A roof that is covered with plants, particularly one in which special membranes and other layers serve to protect the rooftop and hold the plants and soil in place. Also: green rooftop.
Green roofs serve three major benefits to the city, said David Reynolds, first deputy commissioner for Chicago's Department of Environment. They help manage storm water by soaking up rain that would otherwise go into the sewer system. They absorb carbon from the air, and they reduce the urban heat island effect.
Pamela Dittmer McKuen, "Installing green roofs can benefit the environmentand budgets," Chicago Tribune, May 21, 2004
Green-roof technology refers to a complex system of root-repellant and waterproof membranes, lightweight growing media, drainage layers and plants which rest directly on the rooftops. It does not include potted plants. The benefits include savings on energy for heating and cooling, decreased roof maintenance, sound insulation and aesthetic appeal. These benefits are greatest in the summer and most cost-effective in buildings with high air-conditioning costs.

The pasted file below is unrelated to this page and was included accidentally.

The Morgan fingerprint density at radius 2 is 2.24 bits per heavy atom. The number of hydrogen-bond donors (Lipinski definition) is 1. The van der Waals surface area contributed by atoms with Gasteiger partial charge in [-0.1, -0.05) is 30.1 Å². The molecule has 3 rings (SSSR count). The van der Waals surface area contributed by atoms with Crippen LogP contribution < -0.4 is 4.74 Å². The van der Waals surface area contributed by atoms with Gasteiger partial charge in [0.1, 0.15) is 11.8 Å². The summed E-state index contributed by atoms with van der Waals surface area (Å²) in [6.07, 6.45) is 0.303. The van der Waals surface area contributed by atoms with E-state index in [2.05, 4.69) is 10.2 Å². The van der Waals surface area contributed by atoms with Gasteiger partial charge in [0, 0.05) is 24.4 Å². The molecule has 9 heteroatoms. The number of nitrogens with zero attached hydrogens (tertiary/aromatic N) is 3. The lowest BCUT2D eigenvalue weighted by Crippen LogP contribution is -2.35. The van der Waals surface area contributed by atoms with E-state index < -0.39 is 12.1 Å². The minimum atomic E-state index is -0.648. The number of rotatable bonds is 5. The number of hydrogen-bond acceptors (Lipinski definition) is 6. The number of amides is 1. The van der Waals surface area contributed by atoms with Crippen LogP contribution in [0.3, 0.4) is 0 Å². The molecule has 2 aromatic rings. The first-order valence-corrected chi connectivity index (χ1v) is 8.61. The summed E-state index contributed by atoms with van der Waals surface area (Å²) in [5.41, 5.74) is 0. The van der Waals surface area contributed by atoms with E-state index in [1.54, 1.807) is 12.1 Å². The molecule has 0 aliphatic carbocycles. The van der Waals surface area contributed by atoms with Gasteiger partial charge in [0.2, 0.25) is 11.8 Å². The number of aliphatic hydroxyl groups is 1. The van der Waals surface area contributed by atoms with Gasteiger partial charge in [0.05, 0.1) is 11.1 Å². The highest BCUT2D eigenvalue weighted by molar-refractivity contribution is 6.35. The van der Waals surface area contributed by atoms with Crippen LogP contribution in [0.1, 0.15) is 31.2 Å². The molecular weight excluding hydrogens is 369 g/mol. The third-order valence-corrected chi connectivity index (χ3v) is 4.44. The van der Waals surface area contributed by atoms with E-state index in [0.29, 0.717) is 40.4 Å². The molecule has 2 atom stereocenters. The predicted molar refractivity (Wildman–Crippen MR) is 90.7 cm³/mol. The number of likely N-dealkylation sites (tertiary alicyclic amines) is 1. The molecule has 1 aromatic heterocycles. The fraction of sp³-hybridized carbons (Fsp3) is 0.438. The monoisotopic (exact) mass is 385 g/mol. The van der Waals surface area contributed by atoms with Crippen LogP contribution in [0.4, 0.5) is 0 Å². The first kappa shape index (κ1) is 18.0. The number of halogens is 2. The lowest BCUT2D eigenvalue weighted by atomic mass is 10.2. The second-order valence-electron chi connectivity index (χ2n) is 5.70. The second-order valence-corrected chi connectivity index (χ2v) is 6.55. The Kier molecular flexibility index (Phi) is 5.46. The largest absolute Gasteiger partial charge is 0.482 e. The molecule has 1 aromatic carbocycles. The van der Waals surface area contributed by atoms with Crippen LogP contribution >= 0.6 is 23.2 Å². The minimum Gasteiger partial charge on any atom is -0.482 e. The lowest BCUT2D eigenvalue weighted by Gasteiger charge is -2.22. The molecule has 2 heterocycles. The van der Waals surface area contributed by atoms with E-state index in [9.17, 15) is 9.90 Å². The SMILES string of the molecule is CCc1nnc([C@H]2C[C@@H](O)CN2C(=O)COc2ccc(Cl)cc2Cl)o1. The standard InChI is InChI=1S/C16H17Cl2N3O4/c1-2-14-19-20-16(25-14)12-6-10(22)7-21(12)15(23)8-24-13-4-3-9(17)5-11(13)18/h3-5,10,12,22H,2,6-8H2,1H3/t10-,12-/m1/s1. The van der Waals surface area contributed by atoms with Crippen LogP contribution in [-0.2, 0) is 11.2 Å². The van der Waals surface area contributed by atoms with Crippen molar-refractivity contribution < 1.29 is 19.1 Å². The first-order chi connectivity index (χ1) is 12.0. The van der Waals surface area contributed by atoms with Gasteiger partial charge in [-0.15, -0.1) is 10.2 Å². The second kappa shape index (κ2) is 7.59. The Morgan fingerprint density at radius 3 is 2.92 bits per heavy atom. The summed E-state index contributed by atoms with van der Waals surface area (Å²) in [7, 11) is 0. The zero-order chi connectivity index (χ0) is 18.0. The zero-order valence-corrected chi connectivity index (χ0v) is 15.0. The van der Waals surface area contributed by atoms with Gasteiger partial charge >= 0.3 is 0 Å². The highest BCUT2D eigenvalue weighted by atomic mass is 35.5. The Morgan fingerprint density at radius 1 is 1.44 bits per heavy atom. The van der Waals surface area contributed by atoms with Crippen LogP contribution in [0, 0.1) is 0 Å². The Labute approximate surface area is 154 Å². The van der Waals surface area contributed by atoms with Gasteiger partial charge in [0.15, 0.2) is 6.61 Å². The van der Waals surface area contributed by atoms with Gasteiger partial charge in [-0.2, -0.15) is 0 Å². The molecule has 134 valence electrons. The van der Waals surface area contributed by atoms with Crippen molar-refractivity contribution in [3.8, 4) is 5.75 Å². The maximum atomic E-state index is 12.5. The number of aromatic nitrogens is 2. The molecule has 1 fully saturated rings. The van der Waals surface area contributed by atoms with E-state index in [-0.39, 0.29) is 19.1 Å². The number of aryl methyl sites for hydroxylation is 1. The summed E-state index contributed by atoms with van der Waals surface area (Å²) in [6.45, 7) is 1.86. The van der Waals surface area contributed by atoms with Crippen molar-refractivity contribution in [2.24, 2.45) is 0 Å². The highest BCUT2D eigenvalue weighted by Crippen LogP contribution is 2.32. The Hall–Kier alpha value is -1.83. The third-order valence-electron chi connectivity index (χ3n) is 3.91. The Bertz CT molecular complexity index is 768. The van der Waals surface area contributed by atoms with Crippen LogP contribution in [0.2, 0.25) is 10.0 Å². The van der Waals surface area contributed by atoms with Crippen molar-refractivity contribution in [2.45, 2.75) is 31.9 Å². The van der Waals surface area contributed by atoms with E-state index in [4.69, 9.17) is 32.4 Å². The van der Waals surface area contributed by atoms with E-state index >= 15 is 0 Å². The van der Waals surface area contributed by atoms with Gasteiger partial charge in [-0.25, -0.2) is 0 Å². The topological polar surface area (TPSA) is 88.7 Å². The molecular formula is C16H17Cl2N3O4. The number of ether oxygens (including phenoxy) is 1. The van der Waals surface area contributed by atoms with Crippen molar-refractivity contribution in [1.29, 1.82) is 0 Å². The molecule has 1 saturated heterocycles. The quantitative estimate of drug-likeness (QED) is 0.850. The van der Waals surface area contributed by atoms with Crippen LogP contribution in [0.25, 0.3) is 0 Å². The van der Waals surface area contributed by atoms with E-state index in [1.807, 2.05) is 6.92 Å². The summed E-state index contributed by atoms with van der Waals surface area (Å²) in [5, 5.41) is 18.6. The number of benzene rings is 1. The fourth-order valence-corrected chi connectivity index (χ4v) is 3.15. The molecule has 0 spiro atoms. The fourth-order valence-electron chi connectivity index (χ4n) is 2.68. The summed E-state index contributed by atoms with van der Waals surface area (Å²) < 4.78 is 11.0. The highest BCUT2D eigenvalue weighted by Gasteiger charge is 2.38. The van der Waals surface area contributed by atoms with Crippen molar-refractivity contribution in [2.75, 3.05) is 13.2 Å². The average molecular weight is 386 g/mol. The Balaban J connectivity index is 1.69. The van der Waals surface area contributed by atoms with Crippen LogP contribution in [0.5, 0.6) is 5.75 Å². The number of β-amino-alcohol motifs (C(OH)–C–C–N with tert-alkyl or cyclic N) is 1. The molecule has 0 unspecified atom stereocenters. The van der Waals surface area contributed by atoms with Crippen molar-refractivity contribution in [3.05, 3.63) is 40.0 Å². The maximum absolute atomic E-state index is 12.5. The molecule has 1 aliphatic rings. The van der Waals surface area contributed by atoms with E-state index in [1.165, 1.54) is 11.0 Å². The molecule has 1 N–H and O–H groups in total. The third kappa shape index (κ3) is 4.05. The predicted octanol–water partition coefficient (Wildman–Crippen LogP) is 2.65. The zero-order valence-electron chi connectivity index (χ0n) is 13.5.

Although considered a new concept in Canada, green roofs have been used extensively in Europe for more than a decade. More than 10 percent of flat roofs in Germany contain green-roof infrastructure.
"Green roofs Qualify for Government of Canada Energy Efficiency Funding," Canada Newswire, May 12, 2004
Living on the edge of a marshland with plants sprouting from his roof, Maarten Regenboog could well be considered a guinea pig in yet another Dutch social experiment. Instead he sees himself as a happy resident of a community of the future. ...
Truly 'Green' Roof
The sod roof took some getting used to, he admits, but helps keep the top floor warm in winter and cool under the summer sun. It looks kind of hairy, with the sod bearing short, thick-leaf plants.
Marlise Simons, "Earth-Friendly Dutch Homes Use Sod and Science," The New York Times, March 7, 1994
A green roof is also called a living roof (1993) or an eco-roof (1993).